• CommentRowNumber3.
    • CommentAuthorDavidRoberts
    • CommentTimeSep 24th 2016

    …as a limit involving power objects. Since the barest definition of elementary topos doesn’t mention colimits (power objects and finite limits only), all existing colimits can be built using these (only finite, or all, depending on taste).

    • CommentRowNumber4.
    • CommentAuthorTodd_Trimble
    • CommentTimeSep 24th 2016

    Would it be out of place to mention this work in progress, indicating how to prove this fact about an elementary topos using reasoning closer to the naive set theory? An Elementary Approach to Elementary Topos Theory. There are still some parts to fill in, but I’ve put it aside for a few months. May get back to it soon.

    • CommentRowNumber5.
    • CommentAuthorDavidRoberts
    • CommentTimeSep 24th 2016

    I was thinking of your old write-up Todd, so I’m glad this has progressed so much more! I seriously think this should eventually be published in a more traditional manner.

    • CommentRowNumber6.
    • CommentAuthorTodd_Trimble
    • CommentTimeSep 25th 2016

    Thanks for your encouragement, David!

  1. At limits and colimits by example, there was an old query box by Mark C. His observation was right and I changed the entry accordingly.

    In the section on general colimits, under colimits, it stated that

    The equivalence relation \sim is that which is generated by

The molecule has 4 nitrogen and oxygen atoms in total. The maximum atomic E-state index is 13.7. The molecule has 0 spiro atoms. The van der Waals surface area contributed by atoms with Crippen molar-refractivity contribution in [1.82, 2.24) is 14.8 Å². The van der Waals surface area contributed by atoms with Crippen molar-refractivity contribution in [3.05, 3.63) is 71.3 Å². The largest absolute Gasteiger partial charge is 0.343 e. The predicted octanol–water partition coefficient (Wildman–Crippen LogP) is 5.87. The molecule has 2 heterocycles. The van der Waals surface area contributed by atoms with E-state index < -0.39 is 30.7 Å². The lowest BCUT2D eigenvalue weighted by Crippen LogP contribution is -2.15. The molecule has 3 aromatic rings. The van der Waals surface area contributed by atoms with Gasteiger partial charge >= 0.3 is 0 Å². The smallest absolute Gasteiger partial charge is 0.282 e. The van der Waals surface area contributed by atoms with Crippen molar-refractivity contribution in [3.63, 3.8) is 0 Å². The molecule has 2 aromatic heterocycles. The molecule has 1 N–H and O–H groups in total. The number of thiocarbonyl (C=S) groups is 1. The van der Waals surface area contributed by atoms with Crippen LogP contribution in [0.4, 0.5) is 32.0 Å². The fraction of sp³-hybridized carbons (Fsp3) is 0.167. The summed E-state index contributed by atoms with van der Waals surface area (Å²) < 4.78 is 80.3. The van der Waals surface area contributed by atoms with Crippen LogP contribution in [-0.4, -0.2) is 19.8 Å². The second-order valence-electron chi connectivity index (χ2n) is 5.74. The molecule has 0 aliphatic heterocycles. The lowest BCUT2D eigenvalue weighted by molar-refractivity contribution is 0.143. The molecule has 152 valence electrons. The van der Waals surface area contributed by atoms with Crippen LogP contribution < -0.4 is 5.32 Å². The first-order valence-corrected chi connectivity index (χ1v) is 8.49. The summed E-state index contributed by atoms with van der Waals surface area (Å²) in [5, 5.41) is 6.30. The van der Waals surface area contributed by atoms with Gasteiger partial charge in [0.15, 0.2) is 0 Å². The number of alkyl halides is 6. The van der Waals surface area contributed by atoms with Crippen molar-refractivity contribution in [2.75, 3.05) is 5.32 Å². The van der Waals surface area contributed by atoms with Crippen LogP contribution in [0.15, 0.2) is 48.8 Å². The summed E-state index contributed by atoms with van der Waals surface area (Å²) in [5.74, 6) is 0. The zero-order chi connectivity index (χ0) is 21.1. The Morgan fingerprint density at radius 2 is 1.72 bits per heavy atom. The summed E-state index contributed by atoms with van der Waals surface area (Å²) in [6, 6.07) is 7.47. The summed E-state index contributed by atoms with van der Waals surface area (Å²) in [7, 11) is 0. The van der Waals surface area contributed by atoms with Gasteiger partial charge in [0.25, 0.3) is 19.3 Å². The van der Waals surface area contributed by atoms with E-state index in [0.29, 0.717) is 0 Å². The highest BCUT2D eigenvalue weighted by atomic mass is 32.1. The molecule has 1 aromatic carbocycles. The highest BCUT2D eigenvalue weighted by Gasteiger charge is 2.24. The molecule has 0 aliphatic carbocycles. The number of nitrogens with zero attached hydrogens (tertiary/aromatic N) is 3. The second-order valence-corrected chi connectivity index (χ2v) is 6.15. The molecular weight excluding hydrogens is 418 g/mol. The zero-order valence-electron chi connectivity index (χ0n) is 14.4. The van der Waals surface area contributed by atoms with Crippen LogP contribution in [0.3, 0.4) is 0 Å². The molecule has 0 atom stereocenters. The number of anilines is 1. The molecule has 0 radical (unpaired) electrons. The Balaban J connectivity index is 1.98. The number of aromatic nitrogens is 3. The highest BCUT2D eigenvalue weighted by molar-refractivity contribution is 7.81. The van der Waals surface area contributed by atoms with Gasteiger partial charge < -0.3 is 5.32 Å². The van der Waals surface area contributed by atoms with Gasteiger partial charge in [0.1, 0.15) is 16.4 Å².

((xF(d))(xF(d)))if((f:dd)withF(f)(x)=x). ((x \in F(d)) \sim (x' \in F(d')))\quad if \quad (\exists (f : d \to d') with F(f)(x) = x') \,.

    If DD is a filtered category then the relation \sim already is an equivalence relation.

    Is this true? Consider a category with two objects d,dd, d' and a single non-identity morphism f:ddf: d \rightarrow d'. Then this is a directed category.

    Consider the functor F:DSetF: D \rightarrow Set taking both dd and dd' to singletons.

    Then, it seems to me the unique xF(d)x \in F(d) would be related to the unique xF(d)x' \in F(d'), but the opposite relation would not hold, since there is no morphism ddd' \rightarrow d in DD. Hence symmetry fails and this is not an equivalence relation.

    Am I missing something?

    EDIT: I think the definition should say:

    The equivalence relation \sim is that which is generated by

    ((xF(d))(xF(d)))if(d,(f:dd),(g:dd)withF(f)(x)=F(g)(x)). ((x \in F(d)) \sim (x' \in F(d')))\quad if \quad (\exists d'', (f : d \to d''), (g: d' \to d'') with F(f)(x) = F(g)(x')) \,.

    This matches the definition of a direct limit on Wikipedia.

Add your comments
  • Please log in or leave your comment as a "guest post". If commenting as a "guest", please include your name in the message as a courtesy. Note: only certain categories allow guest posts.
  • To produce a hyperlink to an nLab entry, simply put double square brackets around its name, e.g. [[category]]. To use (La)TeX mathematics in your post, make sure Markdown+Itex is selected below and put your mathematics between dollar signs as usual. Only a subset of the usual TeX math commands are accepted: see here for a list.

  • (Help)